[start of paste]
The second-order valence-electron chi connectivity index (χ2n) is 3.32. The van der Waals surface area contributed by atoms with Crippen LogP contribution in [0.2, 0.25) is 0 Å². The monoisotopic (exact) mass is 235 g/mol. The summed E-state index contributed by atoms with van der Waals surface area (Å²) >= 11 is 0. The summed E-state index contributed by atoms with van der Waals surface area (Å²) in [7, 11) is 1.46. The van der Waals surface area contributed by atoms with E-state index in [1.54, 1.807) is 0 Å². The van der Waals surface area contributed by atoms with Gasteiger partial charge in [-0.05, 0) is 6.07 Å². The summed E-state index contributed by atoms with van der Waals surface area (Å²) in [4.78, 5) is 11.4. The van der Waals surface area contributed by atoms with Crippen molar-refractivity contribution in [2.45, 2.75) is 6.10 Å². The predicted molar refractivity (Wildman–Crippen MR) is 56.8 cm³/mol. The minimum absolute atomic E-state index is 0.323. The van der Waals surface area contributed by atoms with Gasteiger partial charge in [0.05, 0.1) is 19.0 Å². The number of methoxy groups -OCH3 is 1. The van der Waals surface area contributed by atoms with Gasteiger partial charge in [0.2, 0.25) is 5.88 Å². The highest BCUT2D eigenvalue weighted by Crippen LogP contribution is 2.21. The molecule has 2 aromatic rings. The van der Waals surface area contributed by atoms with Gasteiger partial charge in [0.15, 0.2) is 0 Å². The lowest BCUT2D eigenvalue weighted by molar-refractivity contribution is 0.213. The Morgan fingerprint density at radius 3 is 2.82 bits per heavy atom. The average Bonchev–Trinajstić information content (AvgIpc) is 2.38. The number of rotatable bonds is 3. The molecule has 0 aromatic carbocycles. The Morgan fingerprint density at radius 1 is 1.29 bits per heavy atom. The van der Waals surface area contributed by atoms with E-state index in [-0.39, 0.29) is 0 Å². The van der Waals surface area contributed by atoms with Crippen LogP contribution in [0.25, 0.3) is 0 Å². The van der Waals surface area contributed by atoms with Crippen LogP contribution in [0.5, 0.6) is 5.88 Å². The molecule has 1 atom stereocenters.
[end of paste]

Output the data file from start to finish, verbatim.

The second-order valence-electron chi connectivity index (χ2n) is 3.32. The van der Waals surface area contributed by atoms with Crippen LogP contribution in [0.2, 0.25) is 0 Å². The monoisotopic (exact) mass is 235 g/mol. The summed E-state index contributed by atoms with van der Waals surface area (Å²) >= 11 is 0. The summed E-state index contributed by atoms with van der Waals surface area (Å²) in [7, 11) is 1.46. The van der Waals surface area contributed by atoms with E-state index in [1.54, 1.807) is 0 Å². The van der Waals surface area contributed by atoms with Gasteiger partial charge in [-0.05, 0) is 6.07 Å². The summed E-state index contributed by atoms with van der Waals surface area (Å²) in [4.78, 5) is 11.4. The van der Waals surface area contributed by atoms with Crippen molar-refractivity contribution in [2.45, 2.75) is 6.10 Å². The predicted molar refractivity (Wildman–Crippen MR) is 56.8 cm³/mol. The minimum absolute atomic E-state index is 0.323. The van der Waals surface area contributed by atoms with Gasteiger partial charge in [0.05, 0.1) is 19.0 Å². The number of methoxy groups -OCH3 is 1. The van der Waals surface area contributed by atoms with Gasteiger partial charge in [0.2, 0.25) is 5.88 Å². The highest BCUT2D eigenvalue weighted by Crippen LogP contribution is 2.21. The molecule has 2 aromatic rings. The van der Waals surface area contributed by atoms with Gasteiger partial charge in [0.15, 0.2) is 0 Å². The lowest BCUT2D eigenvalue weighted by molar-refractivity contribution is 0.213. The Morgan fingerprint density at radius 3 is 2.82 bits per heavy atom. The average Bonchev–Trinajstić information content (AvgIpc) is 2.38. The number of rotatable bonds is 3. The molecule has 0 aromatic carbocycles. The Morgan fingerprint density at radius 1 is 1.29 bits per heavy atom. The van der Waals surface area contributed by atoms with E-state index in [-0.39, 0.29) is 0 Å². The van der Waals surface area contributed by atoms with Crippen LogP contribution in [0.25, 0.3) is 0 Å². The van der Waals surface area contributed by atoms with Crippen LogP contribution in [0.5, 0.6) is 5.88 Å². The molecule has 1 atom stereocenters.